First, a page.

Let $\hat{x} \in \mathbb{R^n}$ and $||\hat{x}||_2=1$. Determine kernel and image of matrix $A$ in terms of vector $\hat{x}$ if matrix $A$ is defined as $$A=\hat{x}\hat{x}^T \in \mathbb{R^n}$$ then find nullity and rank of the matrix.

After that find all eigenvalues of matrix $A$ and its algebraic and geometric multiplicities.

Basically, all i know here is the following:

Vector norm for which we know the value is Euclidian norm, so basically, $||\hat{x}||_2=1$ means $$\sqrt{x_1^2 + x_2^2 +...+x_n^2}=1$$ where $x_1, x_2,...,x_n$ are components of the given vector, now when we know this we know that matrix $A$ when defined as product of given vector and it's corresponding transposed vector is actually a orthogonal matrix whose trace is equal to one. However, i don't know how can i use this to find kernel and image in terms of given vector and nullity, rank and eigenvalues and their algebraic and geometric multiplicities for this matrix. How can i solve this?


Ok, so $$A=\begin{bmatrix} x_1^2 & x_1x_2 &...&x_1x_n\\x_2x_1 &x_2^2 &... & x_2x_n \\.\\.\\.\\ x_nx_1 &x_nx_2 &...&x_n^2\end{bmatrix}$$

Which means that this is the matrix for which i should determine kernel, image and the rest of the things noted above, but even now, i don't understand how.

  • $\begingroup$ Do you know what this matrix would represent? It's the projection of a vector onto $\hat{x}$. What do you know about the kernel and image of this? If you didn't know what this matrix represents, note that the columns of $\hat{x} \hat{x}^T$ are just scalar multiples of $\hat{x}$. So the rank is $1$ and the nullity is $n-1$. So the image is spanned by $\hat{x}$. See if you can figure out what the kernel is! $\endgroup$ – Osama Ghani Oct 4 '17 at 15:36
  • $\begingroup$ @OsamaGhani I've edited my post because my answer wouldn't fit here on comments section $\endgroup$ – cdummie Oct 4 '17 at 17:34

Observe that every column of the matrix is a scalar multiple of $x$, so its column space is simply the span of $x$. We know that $x\ne0$, so the rank of $A$ is obviously one, with nullity $n-1$. This makes zero an eigenvalue with associated eigenspace the null space of $A$. The sum of the eigenvalues of a matrix is equal to its trace, so the remaining eigenvalue is $\sum_{i=0}^nx_i^2=\|x\|_2^2=1$. Can you find an associated eigenvector?

  • $\begingroup$ Lets see, if we say that $x_1, x_2, ..., x_n$ are components of vector $x$ then columns of matrix $A$ are actually $x_1*x, x_2*x, ... x_n*x$ and it makes them linearly dependent, so that's why $rankA=1$ , since A is nxn matrix, nullity is n-1 and since nullity of A is dimension of following set $x: Ax=0$ it means that zero is eigenvalue with alg. multiplicity n-1. Now, for eigenvalue 1 we have $Ax=x$ so eigenvector i am looking for should be solution to this equation, i am just not sure how to find it. $\endgroup$ – cdummie Oct 6 '17 at 16:25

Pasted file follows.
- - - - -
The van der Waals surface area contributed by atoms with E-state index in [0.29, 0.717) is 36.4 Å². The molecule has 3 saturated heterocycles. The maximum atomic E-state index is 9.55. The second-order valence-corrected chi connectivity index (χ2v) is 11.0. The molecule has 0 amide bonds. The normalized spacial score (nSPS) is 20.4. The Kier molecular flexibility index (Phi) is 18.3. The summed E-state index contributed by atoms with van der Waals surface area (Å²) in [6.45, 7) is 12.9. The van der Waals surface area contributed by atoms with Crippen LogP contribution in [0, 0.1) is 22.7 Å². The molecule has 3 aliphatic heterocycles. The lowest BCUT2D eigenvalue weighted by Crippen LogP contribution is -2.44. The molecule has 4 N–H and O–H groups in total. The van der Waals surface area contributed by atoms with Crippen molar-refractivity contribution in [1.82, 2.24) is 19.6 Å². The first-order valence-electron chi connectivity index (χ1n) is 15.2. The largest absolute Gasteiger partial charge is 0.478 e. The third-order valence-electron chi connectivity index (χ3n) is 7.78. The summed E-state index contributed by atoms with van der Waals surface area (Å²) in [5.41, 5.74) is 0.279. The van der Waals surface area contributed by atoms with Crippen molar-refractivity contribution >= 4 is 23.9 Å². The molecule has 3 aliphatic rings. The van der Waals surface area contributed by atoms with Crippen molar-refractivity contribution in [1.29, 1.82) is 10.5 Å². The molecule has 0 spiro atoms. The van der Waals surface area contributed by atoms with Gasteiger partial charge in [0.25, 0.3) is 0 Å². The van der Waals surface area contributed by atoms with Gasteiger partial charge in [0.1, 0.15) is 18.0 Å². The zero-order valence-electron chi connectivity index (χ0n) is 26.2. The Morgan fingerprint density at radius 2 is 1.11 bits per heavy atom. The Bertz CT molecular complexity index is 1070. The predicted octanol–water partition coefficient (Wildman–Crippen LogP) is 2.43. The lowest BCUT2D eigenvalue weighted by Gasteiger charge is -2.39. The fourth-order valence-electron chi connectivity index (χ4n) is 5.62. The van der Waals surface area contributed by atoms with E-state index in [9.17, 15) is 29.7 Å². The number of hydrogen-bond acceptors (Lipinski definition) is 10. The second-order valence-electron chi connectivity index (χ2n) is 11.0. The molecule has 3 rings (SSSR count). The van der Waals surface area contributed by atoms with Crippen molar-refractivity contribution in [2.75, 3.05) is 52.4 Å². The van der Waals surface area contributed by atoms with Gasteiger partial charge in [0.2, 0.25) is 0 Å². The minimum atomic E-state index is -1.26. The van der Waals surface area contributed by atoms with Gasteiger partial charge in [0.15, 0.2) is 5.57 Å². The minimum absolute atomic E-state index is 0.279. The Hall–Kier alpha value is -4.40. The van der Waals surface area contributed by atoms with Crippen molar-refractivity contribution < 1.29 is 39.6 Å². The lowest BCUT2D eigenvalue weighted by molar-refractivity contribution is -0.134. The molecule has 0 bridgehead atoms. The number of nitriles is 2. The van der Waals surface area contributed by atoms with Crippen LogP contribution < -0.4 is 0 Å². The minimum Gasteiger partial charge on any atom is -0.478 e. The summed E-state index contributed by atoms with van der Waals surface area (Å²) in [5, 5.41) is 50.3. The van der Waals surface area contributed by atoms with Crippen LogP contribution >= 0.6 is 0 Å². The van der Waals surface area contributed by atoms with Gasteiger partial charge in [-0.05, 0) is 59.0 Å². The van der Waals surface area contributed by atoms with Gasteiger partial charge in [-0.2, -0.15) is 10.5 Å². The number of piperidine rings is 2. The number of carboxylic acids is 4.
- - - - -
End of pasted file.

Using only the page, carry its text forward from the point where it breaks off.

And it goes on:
• $\begingroup$ @cdummie Hint: $Av=\hat x\hat x^T\hat v=(\hat x^T\hat v)\hat x$. $\endgroup$ – amd Oct 6 '17 at 19:19
  • $\begingroup$ Are you suggesting that since we want to find $Av=\hat{x}$ then $\hat{x}\hat{x}^Tv=\hat{x}$ so this holds for every $v$ such that $\hat{x}^Tv=1$? $\endgroup$ – cdummie Oct 7 '17 at 6:38
  • $\begingroup$ @cdummie Not at all. $A\hat v$ is always a multiple of $\hat x$, so the only possibility for an eigenvector of $1$ is some multiple of $\hat x$. $\endgroup$ – amd Oct 7 '17 at 7:18
  • 1
    $\begingroup$ @cdummie The eigenspace, yes. $\endgroup$ – amd Oct 7 '17 at 8:58

Let $y\in\ker A$, that is, let $y$ be a vector such that $(\hat x.\hat x^T).y=0$. But $(\hat x.\hat x^T).y=\hat x.(\hat x^T.y)$, and therefore any vector orthogonal to $\hat x$ belongs to $\ker A$. Since $\dim\{\hat x\}^\perp=n-1$, $\dim\ker f=n-1$ or $\dim\ker A=n$. But if $\dim\ker A=n$, then $A$ would be the null function, which is not, since $A.x=x$. Therefore, $\dim\ker f=n-1$ and $\ker f=\{\hat x\}^\perp$.

Note that, as I wrote, $A.x=x$. So, $1$ is an eigenvalue, with multiplicity (algebraic and geometric) $1$, and the only other eigenvalue is $0$, with multiplicity (again, algebraic and geometric) $n-1$.

  • $\begingroup$ But i still don't understand how dimension of kernel is n-1, and what do you mean by $dim{\hat{x}}$. Is that the rank of it or what? $\endgroup$ – cdummie Oct 4 '17 at 17:38
  • $\begingroup$ @cdummie What is the passage that you don't understand in my proof of the fact that $\dim\ker A=n-1$? Besides, at no point I wrote $\dim\hat x$. $\endgroup$ – José Carlos Santos Oct 4 '17 at 17:44
  • $\begingroup$ Well, you said, since $dim[ \hat{x} ]=n-1$, $dimkerf=n-1$ or $dimkerA=n$. To be honest, i don't understand any of it, i mean i understand the part when you say that any vector orthogonal to $\hat{x}$ belongs to $kerA$, that's fine, but i don't understand the rest, and what is the difference between $dim\hat{x}$ and $dim[ \hat{x} ]$ $\endgroup$ – cdummie Oct 4 '17 at 18:09
  • $\begingroup$ @cdummie What I wrote was that $\dim\{\hat x\}^\perp=n-1$. Since $\{\hat x\}$ is a set with a single non-null vector, I don't even know what $\dim\{\hat x\}$ means. Besides, $\{\hat x\}^\perp$ is the set of all vectors orthogonal to $\hat x$, and it happens to be a vector space, $\endgroup$ – José Carlos Santos Oct 4 '17 at 18:13
  • $\begingroup$ Ok, so how you found out that $dim{\hat}\bot=n-1$? I suppose that it is dimension of orthogonal complement of $\hat{x}$ $\endgroup$ – cdummie Oct 4 '17 at 18:17

Your Answer

By clicking “Post Your Answer”, you agree to our terms of service, privacy policy and cookie policy

Not the answer you're looking for? Browse other questions tagged or ask your own question.